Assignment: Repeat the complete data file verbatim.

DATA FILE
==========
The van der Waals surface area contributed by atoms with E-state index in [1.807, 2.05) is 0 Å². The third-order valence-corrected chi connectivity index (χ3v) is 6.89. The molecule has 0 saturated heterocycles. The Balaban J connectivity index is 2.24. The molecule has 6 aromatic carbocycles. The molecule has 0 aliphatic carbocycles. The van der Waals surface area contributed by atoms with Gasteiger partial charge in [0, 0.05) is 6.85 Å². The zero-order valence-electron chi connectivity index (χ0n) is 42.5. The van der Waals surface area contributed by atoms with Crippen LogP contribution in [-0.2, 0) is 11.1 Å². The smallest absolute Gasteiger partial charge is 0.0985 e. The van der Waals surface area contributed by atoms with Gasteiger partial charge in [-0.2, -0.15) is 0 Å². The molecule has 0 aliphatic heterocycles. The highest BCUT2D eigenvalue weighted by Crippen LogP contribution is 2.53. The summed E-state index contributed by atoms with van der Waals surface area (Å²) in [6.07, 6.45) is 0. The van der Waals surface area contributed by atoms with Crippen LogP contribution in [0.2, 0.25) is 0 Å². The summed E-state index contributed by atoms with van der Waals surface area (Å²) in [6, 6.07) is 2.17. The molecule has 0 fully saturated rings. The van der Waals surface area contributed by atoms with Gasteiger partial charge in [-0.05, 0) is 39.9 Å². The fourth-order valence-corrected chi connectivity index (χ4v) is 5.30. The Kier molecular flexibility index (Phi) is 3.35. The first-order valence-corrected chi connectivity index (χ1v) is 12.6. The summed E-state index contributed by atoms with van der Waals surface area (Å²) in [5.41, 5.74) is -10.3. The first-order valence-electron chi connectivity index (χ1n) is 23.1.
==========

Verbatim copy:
The van der Waals surface area contributed by atoms with E-state index in [1.807, 2.05) is 0 Å². The third-order valence-corrected chi connectivity index (χ3v) is 6.89. The molecule has 0 saturated heterocycles. The Balaban J connectivity index is 2.24. The molecule has 6 aromatic carbocycles. The molecule has 0 aliphatic carbocycles. The van der Waals surface area contributed by atoms with Gasteiger partial charge in [0, 0.05) is 6.85 Å². The zero-order valence-electron chi connectivity index (χ0n) is 42.5. The van der Waals surface area contributed by atoms with Crippen LogP contribution in [-0.2, 0) is 11.1 Å². The smallest absolute Gasteiger partial charge is 0.0985 e. The van der Waals surface area contributed by atoms with Gasteiger partial charge in [-0.2, -0.15) is 0 Å². The molecule has 0 aliphatic heterocycles. The highest BCUT2D eigenvalue weighted by Crippen LogP contribution is 2.53. The summed E-state index contributed by atoms with van der Waals surface area (Å²) in [6.07, 6.45) is 0. The van der Waals surface area contributed by atoms with Crippen LogP contribution in [0.2, 0.25) is 0 Å². The summed E-state index contributed by atoms with van der Waals surface area (Å²) in [6, 6.07) is 2.17. The molecule has 0 fully saturated rings. The van der Waals surface area contributed by atoms with Gasteiger partial charge in [-0.05, 0) is 39.9 Å². The fourth-order valence-corrected chi connectivity index (χ4v) is 5.30. The Kier molecular flexibility index (Phi) is 3.35. The first-order valence-corrected chi connectivity index (χ1v) is 12.6. The summed E-state index contributed by atoms with van der Waals surface area (Å²) in [5.41, 5.74) is -10.3. The first-order valence-electron chi connectivity index (χ1n) is 23.1.